Accra, Sept. 22, GNA - The National Road Safety Commission says Ghana is not the third most accident-prone country in the world as is being speculated.
Mr Noble Appiah, Acting Executive Director, National Road Safety Commission, briefing newsmen in Accra on Thursday on the current spate of road accidents said, the country did not even fall within the 50th country with high rate of accidents.
He dismissed the allegation as untrue saying it did not give the country a healthy international outlook as it had the tendency of scaring potential investors away.
Mr Appiah explained that it was possible that people have confused the World Health Organisation's projection that road accident was likely to be the third cause of death in the world by 2020.
He said the recent carnage on the road was an unfortunate phenomenon and unprecedented in road safety management and all manner of reasons had been given to explain the occurrence of these traffic accidents.
"Some have given it spiritual connotations while others have blamed it on Motor Transport and Traffic Unit (MTTU) of the Police Service; Drivers and Vehicle Licensing Authority (DVLA) and other statutory road safety agencies."
It, should, be noted that the current accidents occurred on good roads and that it could be attributed to reckless driving and refusal of drivers to adhere to simple road regulations.
Mr Appiah said about 90 per cent of road accidents were preventable and that if all commuters played their part effectively the menace could be minimized adding, "road safety is not the preserve of only statutory authorities but it is the responsibility of all road users. He appealed to transport organisations as a matter of urgency to put in place internal mechanisms to complement the work of road traffic enforcement agencies to reduce accidents.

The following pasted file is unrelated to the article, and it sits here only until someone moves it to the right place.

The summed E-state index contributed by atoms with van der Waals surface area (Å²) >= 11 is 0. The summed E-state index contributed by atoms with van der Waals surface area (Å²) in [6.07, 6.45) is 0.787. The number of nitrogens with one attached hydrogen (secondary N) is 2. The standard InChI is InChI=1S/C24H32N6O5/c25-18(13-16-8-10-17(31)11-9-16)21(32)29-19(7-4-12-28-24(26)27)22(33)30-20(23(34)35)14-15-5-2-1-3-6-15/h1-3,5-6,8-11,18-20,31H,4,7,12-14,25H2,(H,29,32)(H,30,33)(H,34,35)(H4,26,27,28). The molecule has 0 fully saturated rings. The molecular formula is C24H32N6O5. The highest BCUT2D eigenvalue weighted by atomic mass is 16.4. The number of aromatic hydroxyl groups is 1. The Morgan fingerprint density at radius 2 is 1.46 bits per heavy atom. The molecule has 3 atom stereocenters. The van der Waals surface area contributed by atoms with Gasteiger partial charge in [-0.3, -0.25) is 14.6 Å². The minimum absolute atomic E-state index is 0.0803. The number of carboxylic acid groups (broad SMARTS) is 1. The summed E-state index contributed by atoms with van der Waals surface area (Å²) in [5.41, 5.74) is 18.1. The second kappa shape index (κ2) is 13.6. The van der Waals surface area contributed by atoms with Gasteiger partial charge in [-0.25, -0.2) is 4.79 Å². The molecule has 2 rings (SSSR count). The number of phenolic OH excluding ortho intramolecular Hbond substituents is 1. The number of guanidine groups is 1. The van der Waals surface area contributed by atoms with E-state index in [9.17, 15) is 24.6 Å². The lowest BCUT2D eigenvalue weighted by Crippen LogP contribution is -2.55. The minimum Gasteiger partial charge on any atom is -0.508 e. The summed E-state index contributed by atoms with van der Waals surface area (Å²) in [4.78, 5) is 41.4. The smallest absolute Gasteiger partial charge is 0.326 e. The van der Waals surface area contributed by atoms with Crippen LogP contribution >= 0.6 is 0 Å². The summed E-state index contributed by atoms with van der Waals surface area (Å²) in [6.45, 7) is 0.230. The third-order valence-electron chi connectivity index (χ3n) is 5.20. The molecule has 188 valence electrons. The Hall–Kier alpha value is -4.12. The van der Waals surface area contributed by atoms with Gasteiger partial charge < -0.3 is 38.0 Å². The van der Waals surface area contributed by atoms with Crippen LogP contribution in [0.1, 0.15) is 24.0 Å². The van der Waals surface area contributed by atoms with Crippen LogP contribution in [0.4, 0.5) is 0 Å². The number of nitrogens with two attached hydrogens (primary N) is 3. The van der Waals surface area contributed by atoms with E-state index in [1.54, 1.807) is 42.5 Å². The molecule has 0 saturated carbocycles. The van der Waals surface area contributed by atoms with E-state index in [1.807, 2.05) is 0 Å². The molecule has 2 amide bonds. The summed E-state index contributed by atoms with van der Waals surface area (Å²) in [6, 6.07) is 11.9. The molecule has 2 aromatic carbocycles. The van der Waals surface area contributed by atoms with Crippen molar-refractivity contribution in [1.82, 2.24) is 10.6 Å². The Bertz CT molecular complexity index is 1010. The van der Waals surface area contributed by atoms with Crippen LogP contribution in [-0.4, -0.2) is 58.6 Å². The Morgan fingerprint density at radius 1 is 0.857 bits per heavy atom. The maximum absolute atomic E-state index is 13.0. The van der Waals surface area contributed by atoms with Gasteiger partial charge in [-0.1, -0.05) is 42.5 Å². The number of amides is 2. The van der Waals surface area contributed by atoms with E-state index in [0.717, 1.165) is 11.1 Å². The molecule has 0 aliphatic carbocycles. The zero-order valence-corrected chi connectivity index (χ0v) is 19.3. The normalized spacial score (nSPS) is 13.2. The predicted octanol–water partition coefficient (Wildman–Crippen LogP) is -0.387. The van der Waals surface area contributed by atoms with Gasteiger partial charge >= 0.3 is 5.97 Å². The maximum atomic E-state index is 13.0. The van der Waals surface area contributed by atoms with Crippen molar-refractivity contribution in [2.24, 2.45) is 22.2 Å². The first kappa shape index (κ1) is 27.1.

Mr Appiah said the transport operators should ensure that they inspected driving licences, checked status of vehicles roadworthiness, alcohol intake by drivers and educating them on pertinent safety tips. He said statistics indicated that fatigue was responsible for 25 per cent of road accidents and that drivers should be enlightened on the benefit of resting after driving after every four hours.
Mr Victor Tandoh, Commander of MTTU, appealed to the Accra GPRTU to replicate open registers that had already begun in Kumasi. He warned that the Unit would begin effective implementation of traffic rules and that offenders would face the full rigors of the law.